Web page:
South Africa's house price appreciation remains below inflation
Lalaine C. Delmendo | July 04, 2019
During the year to Q1 2019, while South Africa's nominal house prices rose by 3.96% according to ABSA, when adjusted for inflation house prices again declined - by 0.51%. This reflects pressure on household incomes and a depressed macroeconomic environment, according to First National Bank's analyst Siphamandla Mkhwanazi.
“We expect house prices to remain confined within the 3.5% to 4.5% range for an extended period,” said Mkhwanazi - well below the central bank's annual inflation forecast of 4.7% this year, and 5.4% in 2020.
In Q1 2019, South Africa's economy contracted by 3.2%, the biggest quarterly fall since Q1 2009, according to the Statistics South Africa. The South African Reserve Bank (SARB), the country's central bank, has slashed its 2019 growth projection to 1%, from its earlier estimate of 1.3%. In 2018, the economy grew by a minuscule 0.8%, following a 1.3% expansion in 2017.
South Africa is Africa's second biggest economy, with an estimated population of 57.7 million and an estimated GDP per capita of US$ 6,377 in 2018. It has formidable manufacturing and financial sectors. It is the world's largest exporter of gold and platinum. Tourism is also a key source of foreign exchange.
Foreigners can own immovable property in South Africa without restriction. However, all foreign funds remitted to the country must be declared and documented. The property must also be endorsed 'non-resident', as a condition for repatriation of funds.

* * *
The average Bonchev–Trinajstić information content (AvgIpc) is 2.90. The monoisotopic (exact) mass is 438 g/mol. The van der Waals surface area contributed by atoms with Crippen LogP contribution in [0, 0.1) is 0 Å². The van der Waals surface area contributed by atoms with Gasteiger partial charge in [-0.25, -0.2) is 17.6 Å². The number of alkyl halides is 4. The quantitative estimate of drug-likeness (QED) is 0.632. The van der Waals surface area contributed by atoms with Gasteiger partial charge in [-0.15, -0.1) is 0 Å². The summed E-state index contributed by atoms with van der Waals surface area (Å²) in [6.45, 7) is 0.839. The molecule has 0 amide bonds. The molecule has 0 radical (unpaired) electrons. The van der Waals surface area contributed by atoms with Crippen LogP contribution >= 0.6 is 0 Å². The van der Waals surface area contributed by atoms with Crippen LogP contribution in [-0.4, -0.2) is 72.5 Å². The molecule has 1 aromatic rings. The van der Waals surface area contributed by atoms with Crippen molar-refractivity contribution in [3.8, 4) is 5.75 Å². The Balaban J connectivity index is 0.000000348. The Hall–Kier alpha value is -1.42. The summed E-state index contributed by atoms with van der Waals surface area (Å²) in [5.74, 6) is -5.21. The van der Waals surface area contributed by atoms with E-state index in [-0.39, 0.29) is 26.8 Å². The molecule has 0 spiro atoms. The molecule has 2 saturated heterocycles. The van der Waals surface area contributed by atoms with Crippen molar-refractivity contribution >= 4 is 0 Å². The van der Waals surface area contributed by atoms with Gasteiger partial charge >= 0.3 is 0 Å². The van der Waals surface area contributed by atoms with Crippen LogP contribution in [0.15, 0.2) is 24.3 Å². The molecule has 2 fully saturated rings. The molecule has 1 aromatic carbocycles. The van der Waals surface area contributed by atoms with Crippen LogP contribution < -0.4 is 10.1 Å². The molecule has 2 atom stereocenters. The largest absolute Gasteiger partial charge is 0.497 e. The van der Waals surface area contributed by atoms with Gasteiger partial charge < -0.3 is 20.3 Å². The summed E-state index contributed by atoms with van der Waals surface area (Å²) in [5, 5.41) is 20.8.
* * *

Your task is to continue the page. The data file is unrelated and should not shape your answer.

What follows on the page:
Non-resident investors have to pay Capital Gains Tax when they later sell their properties. The purchaser of the property is required to deduct a prescribed percentage from the proceeds of the sale and remit it directly to the South African Revenue Service before paying the balance to the seller.
South Africa's rental yields are good
South Africa offers good rental yields in its large cities, especially on smaller apartments.
Gross rental yields for Johannesburg apartments, i.e., the gross rental return on a property if fully rented out, are good, ranging from 6.5% to 9.3%.
Gross rental yields on apartments in Cape Town range from 5% to 8.3%.
So Johannesburg yields are higher, for the sizes that we have looked at. In previous years rental yields in Johannesburg were significantly higher. This difference is not so obvious this year.
In Cape Town is the most popular tourist destination in Africa. Its amazing beaches and weather are ideal for retirees and foreign property buyers. Atlantic Seaboard properties are among the most sought-after because of the beaches and cliffs - upscale neighbourhoods like Bakoven, Bantry Bay, Camps, Clifton, Fresnaye, Green Point and Mouille Point. Some houses nestled on cliffs have sweeping views of the Atlantic Ocean. City Bowl, which includes the central business district of Cape Town, is another upscale residential suburb. It is one of the most stable residential markets in Cape Town, because of its prime central location and vibrant cosmopolitan lifestyle.
Renting a Cape Town apartment will cost from around USD 15 to USD 17 per sq. m. per month, i.e., a 120 sq. m. apartment costs around USD 1,700 per month, and a 300 sq. m. apartment costs around USD 4,650 per month.
The most desirable neighborhoods in Johannesburg are in the north of the city, including suburbs like Dunkeld, Hyde Park, Houghton, Illovo, Inanda, Melrose, Parkhurst, Parktown, Parkview, Sandhurst, Saxonwold and Westcliff. Nelson Mandela has a house in Houghton.
Rental income tax is high
Rental Income: Annual rental income is taxed at progressive rates, from 18% to 41%.
Capital Gains: Capital Gains Tax (CGT) (CGT) is calculated by adding 40% of the capital gain to the individual’s income for that year, and taxing that income at the individual’s marginal rate of income tax.
This curious manner of calculating CGT means that the maximum tax rate applicable is approximately 18% (40% of the maximum tax rate of 45%.)